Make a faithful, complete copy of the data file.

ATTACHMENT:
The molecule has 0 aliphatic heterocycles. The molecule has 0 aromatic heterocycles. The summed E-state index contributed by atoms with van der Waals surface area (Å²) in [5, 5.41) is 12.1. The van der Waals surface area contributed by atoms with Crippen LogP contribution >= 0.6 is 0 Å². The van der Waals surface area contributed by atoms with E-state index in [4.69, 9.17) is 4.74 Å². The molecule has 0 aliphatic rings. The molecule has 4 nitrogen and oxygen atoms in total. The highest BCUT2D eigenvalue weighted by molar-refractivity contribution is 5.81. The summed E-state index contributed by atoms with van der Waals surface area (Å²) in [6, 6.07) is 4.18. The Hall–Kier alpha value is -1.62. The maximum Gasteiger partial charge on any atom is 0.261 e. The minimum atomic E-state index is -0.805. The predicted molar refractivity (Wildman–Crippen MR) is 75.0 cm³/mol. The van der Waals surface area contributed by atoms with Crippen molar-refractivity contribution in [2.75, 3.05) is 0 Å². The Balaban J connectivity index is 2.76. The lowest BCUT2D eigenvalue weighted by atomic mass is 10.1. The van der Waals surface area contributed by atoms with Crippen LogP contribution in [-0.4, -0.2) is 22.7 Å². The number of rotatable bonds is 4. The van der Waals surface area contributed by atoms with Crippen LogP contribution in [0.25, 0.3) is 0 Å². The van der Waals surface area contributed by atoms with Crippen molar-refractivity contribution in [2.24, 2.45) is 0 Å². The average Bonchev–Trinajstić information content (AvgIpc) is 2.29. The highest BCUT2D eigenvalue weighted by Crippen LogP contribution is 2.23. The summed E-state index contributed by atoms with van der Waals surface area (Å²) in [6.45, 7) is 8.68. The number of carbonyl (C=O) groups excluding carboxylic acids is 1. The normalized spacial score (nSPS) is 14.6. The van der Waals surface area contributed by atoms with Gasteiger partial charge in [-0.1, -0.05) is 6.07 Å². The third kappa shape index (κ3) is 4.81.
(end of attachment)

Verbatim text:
The molecule has 0 aliphatic heterocycles. The molecule has 0 aromatic heterocycles. The summed E-state index contributed by atoms with van der Waals surface area (Å²) in [5, 5.41) is 12.1. The van der Waals surface area contributed by atoms with Crippen LogP contribution >= 0.6 is 0 Å². The van der Waals surface area contributed by atoms with E-state index in [4.69, 9.17) is 4.74 Å². The molecule has 0 aliphatic rings. The molecule has 4 nitrogen and oxygen atoms in total. The highest BCUT2D eigenvalue weighted by molar-refractivity contribution is 5.81. The summed E-state index contributed by atoms with van der Waals surface area (Å²) in [6, 6.07) is 4.18. The Hall–Kier alpha value is -1.62. The maximum Gasteiger partial charge on any atom is 0.261 e. The minimum atomic E-state index is -0.805. The predicted molar refractivity (Wildman–Crippen MR) is 75.0 cm³/mol. The van der Waals surface area contributed by atoms with Crippen molar-refractivity contribution in [2.75, 3.05) is 0 Å². The Balaban J connectivity index is 2.76. The lowest BCUT2D eigenvalue weighted by atomic mass is 10.1. The van der Waals surface area contributed by atoms with Crippen LogP contribution in [-0.4, -0.2) is 22.7 Å². The number of rotatable bonds is 4. The van der Waals surface area contributed by atoms with Crippen LogP contribution in [0.25, 0.3) is 0 Å². The van der Waals surface area contributed by atoms with Crippen molar-refractivity contribution in [2.24, 2.45) is 0 Å². The average Bonchev–Trinajstić information content (AvgIpc) is 2.29. The highest BCUT2D eigenvalue weighted by Crippen LogP contribution is 2.23. The summed E-state index contributed by atoms with van der Waals surface area (Å²) in [6.45, 7) is 8.68. The number of carbonyl (C=O) groups excluding carboxylic acids is 1. The normalized spacial score (nSPS) is 14.6. The van der Waals surface area contributed by atoms with Gasteiger partial charge in [-0.1, -0.05) is 6.07 Å². The third kappa shape index (κ3) is 4.81.